As ESFRI sets down plan for the single most expensive project to date, the Commission and member states say there should be moves to strengthen the interplay between EU, national and regional funding for these shared science facilities
Europe needs to build eleven new international research labs at a cost of €4.16 billion, according to the latest roadmap from the European Strategy Forum on Research Infrastructures (ESFRI), published today, as the European Commission called for a review of funding sources for the shared facilities.
The 11 research infrastructures listed in the roadmap would cost €380 million on average, a steep increase from previous plans. The average cost of a new lab in the 2018 roadmap was €112 million, while in 2016 it was €148 million.
The most expensive labs proposed in the ESFRI paper are the Einstein Telescope, which has a price tag of €1.9 billion, and EuPRAXIA, a €569 million plasma accelerator coordinated by the DESY synchrotron in Hamburg.
As the representative of Europe’s large research labs, ESFRI periodically publishes a roadmap setting out what new, shared facilities are required to stay at the leading edge of science. Over the past 20 years, the EU has invested €20 billion in research infrastructures pitched in these roadmaps. If the 11 labs proposed in the latest document were to be built, that will rise to €24 billion.
“Together with the 11 infrastructures that were added now, if implemented, the total investment in the ESFRI labs will be in excess of €24 billion, which is an amazing amount,” Jana Kolar, the ESFRI chair elect said at the roadmap launch in Ljubljana on Tuesday.
That is a hefty price tag, noted Jean-Eric Paquet, EU director general for research and innovation. “I think we will need to look at that, maybe strategically across all research infrastructures,” he said. Any new investment in these facilities will require advance talks on mixed funding sources from national and EU coffers. “The available [funding sources] were identified, but they are not always activated,” Paquet said.
In addition to cash, most projects on the new roadmap also require increased political commitment. On average, seven governments and institutions from 14 countries are backing each proposed lab.
But projects of such magnitude are usually difficult to move from blueprint to operational capability. The Extreme Light Infrastructure (ELI) project was meant to bring together three large laser research labs in central and eastern Europe, but political wrangling over commercial contracts and its governance has delayed its fully fledged launch, with the Bucharest facility yet to install all the research equipment and still negotiating its full membership of the consortium.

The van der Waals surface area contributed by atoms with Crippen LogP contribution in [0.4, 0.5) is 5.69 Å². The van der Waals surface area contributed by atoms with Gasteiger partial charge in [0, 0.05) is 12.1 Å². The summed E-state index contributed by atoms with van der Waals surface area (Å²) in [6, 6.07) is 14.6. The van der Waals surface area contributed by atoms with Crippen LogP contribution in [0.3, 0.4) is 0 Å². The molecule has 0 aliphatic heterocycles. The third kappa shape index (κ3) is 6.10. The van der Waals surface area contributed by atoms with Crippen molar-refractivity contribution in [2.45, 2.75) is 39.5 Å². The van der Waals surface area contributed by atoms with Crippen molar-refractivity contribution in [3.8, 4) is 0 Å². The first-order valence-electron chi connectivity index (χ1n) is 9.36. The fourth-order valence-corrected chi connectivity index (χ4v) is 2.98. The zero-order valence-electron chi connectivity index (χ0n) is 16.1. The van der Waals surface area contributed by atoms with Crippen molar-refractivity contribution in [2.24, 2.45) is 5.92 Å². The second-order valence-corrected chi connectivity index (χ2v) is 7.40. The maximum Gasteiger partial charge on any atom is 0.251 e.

Kolar, who is to take over the new position at ESFRI in January, said research infrastructures are pulling together resources from across different countries towards the same objective, “which is the essence of the [European Research Area] so that we can work seamlessly across borders.”
Representatives of national governments at the ESFRI launch on Tuesday said the Commission and EU member states should strengthen the interplay between EU and national and regional funding to build more research labs.
Research infrastructures are usually built with a mix of national and EU financing, but money from the EU Framework research programmes provides much needed financial support for developing and upgrading facilities.
“It is, I think, a challenge and a duty for policymakers to invest properly in these research infrastructures at national level, and supported of course by Horizon Europe at EU level,” said Paquet.
However, the allocation for large research labs in Horizon Europe is slightly lower than under the previous EU research programme, Horizon 2020. The budget for research infrastructures in Horizon 2020 was €2.48 billion, spread over seven years. In Horizon Europe it is €2.4 billion from 2021 -2027, with the first €607 million to be spent in 2021 and 2022.
At the same time there is a need to get the infrastructures working with each other, said Pavel Dolecek, deputy minister in the Czech ministry for education and research. “If we are to capitalise on what we've built and capitalise on the potential that research infrastructures hold, we have to do more work on the integration and interoperability of the research infrastructures ecosystem,” he said.
Big labs, big carbon footprint
The Commission wants to reduce carbon emissions in the EU by 55% by the end of this decade and large research labs should be among the first institutions to develop and implement plans to reduce their carbon footprint.
Research infrastructures consume massive amounts of energy and perhaps none can become climate neutral, but the Commission wants to know what they will do to reduce emissions. “Often the shoemaker has the worst shoes,” said Paquet.
Kolar said there will be increasing political pressure on research infrastructures to rely on renewable energy sources, as cities start taking steps towards carbon neutrality.
The Czech Republic will take over the rotating presidency of the Council of the EU in July next year and the government is planning to put research infrastructures at the top of its agenda, in particular weighing in on the contribution of the labs to EU climate goals.
Dolecek said his government is planning to push for Council conclusions on the economic impact of research infrastructures.
The Czech government will also be hosting next year’s International Conference on Research Infrastructures in Brno.